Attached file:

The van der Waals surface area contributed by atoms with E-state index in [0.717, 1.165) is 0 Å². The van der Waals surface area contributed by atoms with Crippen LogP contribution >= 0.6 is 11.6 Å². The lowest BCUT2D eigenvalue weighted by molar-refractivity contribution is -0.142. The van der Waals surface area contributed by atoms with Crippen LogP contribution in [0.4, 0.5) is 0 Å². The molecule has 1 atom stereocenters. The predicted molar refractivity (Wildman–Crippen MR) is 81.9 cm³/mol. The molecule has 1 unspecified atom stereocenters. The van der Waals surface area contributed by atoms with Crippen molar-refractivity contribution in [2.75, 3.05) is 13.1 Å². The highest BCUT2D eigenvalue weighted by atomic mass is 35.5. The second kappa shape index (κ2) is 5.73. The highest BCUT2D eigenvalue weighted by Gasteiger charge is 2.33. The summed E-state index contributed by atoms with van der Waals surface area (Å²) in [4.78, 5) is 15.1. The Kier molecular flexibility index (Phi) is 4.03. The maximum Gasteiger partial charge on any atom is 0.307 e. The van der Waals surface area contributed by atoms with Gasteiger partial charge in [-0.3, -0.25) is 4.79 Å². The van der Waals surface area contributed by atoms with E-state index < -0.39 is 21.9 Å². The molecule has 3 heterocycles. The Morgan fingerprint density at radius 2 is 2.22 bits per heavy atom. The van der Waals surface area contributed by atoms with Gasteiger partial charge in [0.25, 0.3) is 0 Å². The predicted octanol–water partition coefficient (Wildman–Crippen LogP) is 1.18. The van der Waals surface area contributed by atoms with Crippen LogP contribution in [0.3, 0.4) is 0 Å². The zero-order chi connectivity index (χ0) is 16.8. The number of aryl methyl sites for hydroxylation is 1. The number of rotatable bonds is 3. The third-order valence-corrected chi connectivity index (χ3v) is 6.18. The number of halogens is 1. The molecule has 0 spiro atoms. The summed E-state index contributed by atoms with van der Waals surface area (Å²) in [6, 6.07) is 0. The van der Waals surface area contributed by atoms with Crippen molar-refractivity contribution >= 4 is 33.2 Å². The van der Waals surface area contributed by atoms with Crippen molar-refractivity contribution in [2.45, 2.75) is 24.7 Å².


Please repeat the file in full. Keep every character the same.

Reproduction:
The van der Waals surface area contributed by atoms with E-state index in [0.717, 1.165) is 0 Å². The van der Waals surface area contributed by atoms with Crippen LogP contribution >= 0.6 is 11.6 Å². The lowest BCUT2D eigenvalue weighted by molar-refractivity contribution is -0.142. The van der Waals surface area contributed by atoms with Crippen LogP contribution in [0.4, 0.5) is 0 Å². The molecule has 1 atom stereocenters. The predicted molar refractivity (Wildman–Crippen MR) is 81.9 cm³/mol. The molecule has 1 unspecified atom stereocenters. The van der Waals surface area contributed by atoms with Crippen molar-refractivity contribution in [2.75, 3.05) is 13.1 Å². The highest BCUT2D eigenvalue weighted by atomic mass is 35.5. The second kappa shape index (κ2) is 5.73. The highest BCUT2D eigenvalue weighted by Gasteiger charge is 2.33. The summed E-state index contributed by atoms with van der Waals surface area (Å²) in [4.78, 5) is 15.1. The Kier molecular flexibility index (Phi) is 4.03. The maximum Gasteiger partial charge on any atom is 0.307 e. The van der Waals surface area contributed by atoms with Gasteiger partial charge in [-0.3, -0.25) is 4.79 Å². The van der Waals surface area contributed by atoms with E-state index < -0.39 is 21.9 Å². The molecule has 3 heterocycles. The Morgan fingerprint density at radius 2 is 2.22 bits per heavy atom. The van der Waals surface area contributed by atoms with Gasteiger partial charge in [0.25, 0.3) is 0 Å². The predicted octanol–water partition coefficient (Wildman–Crippen LogP) is 1.18. The van der Waals surface area contributed by atoms with Crippen LogP contribution in [0.3, 0.4) is 0 Å². The zero-order chi connectivity index (χ0) is 16.8. The number of aryl methyl sites for hydroxylation is 1. The number of rotatable bonds is 3. The third-order valence-corrected chi connectivity index (χ3v) is 6.18. The number of halogens is 1. The molecule has 0 spiro atoms. The summed E-state index contributed by atoms with van der Waals surface area (Å²) in [6, 6.07) is 0. The van der Waals surface area contributed by atoms with Crippen molar-refractivity contribution >= 4 is 33.2 Å². The van der Waals surface area contributed by atoms with Crippen molar-refractivity contribution in [2.45, 2.75) is 24.7 Å².